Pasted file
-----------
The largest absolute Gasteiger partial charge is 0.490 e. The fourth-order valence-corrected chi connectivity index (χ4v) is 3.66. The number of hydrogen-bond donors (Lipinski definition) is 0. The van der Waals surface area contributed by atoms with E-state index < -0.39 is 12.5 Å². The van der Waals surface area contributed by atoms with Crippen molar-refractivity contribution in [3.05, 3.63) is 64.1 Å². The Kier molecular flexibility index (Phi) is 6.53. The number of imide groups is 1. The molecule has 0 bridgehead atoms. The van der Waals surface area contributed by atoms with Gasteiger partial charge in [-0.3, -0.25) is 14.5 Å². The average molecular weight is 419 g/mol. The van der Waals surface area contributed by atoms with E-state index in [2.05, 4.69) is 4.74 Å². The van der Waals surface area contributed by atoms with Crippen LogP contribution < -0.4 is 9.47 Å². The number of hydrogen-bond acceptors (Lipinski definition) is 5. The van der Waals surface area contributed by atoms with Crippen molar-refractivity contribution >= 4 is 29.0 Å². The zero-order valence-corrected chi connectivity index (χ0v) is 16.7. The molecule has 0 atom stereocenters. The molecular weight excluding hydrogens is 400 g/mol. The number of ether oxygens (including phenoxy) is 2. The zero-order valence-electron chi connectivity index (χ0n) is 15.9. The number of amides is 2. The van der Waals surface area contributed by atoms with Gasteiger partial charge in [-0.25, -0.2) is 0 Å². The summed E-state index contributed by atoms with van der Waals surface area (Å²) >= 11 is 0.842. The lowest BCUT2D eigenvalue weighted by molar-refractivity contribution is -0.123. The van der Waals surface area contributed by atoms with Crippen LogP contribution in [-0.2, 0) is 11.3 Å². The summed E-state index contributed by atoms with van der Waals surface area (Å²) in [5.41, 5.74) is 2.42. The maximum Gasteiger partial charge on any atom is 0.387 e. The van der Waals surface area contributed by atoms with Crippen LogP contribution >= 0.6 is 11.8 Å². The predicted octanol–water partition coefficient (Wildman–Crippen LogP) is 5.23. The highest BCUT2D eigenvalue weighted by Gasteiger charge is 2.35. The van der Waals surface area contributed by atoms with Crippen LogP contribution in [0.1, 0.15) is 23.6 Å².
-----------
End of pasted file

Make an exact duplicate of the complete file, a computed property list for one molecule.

The largest absolute Gasteiger partial charge is 0.490 e. The fourth-order valence-corrected chi connectivity index (χ4v) is 3.66. The number of hydrogen-bond donors (Lipinski definition) is 0. The van der Waals surface area contributed by atoms with E-state index < -0.39 is 12.5 Å². The van der Waals surface area contributed by atoms with Crippen molar-refractivity contribution in [3.05, 3.63) is 64.1 Å². The Kier molecular flexibility index (Phi) is 6.53. The number of imide groups is 1. The molecule has 0 bridgehead atoms. The van der Waals surface area contributed by atoms with Gasteiger partial charge in [-0.3, -0.25) is 14.5 Å². The average molecular weight is 419 g/mol. The van der Waals surface area contributed by atoms with E-state index in [2.05, 4.69) is 4.74 Å². The van der Waals surface area contributed by atoms with Crippen LogP contribution < -0.4 is 9.47 Å². The number of hydrogen-bond acceptors (Lipinski definition) is 5. The van der Waals surface area contributed by atoms with Crippen molar-refractivity contribution >= 4 is 29.0 Å². The zero-order valence-corrected chi connectivity index (χ0v) is 16.7. The molecule has 0 atom stereocenters. The molecular weight excluding hydrogens is 400 g/mol. The number of ether oxygens (including phenoxy) is 2. The zero-order valence-electron chi connectivity index (χ0n) is 15.9. The number of amides is 2. The van der Waals surface area contributed by atoms with Gasteiger partial charge in [-0.25, -0.2) is 0 Å². The summed E-state index contributed by atoms with van der Waals surface area (Å²) >= 11 is 0.842. The lowest BCUT2D eigenvalue weighted by molar-refractivity contribution is -0.123. The van der Waals surface area contributed by atoms with Crippen LogP contribution in [-0.2, 0) is 11.3 Å². The summed E-state index contributed by atoms with van der Waals surface area (Å²) in [5.41, 5.74) is 2.42. The maximum Gasteiger partial charge on any atom is 0.387 e. The van der Waals surface area contributed by atoms with Crippen LogP contribution >= 0.6 is 11.8 Å². The predicted octanol–water partition coefficient (Wildman–Crippen LogP) is 5.23. The highest BCUT2D eigenvalue weighted by Gasteiger charge is 2.35. The van der Waals surface area contributed by atoms with Crippen LogP contribution in [0.1, 0.15) is 23.6 Å².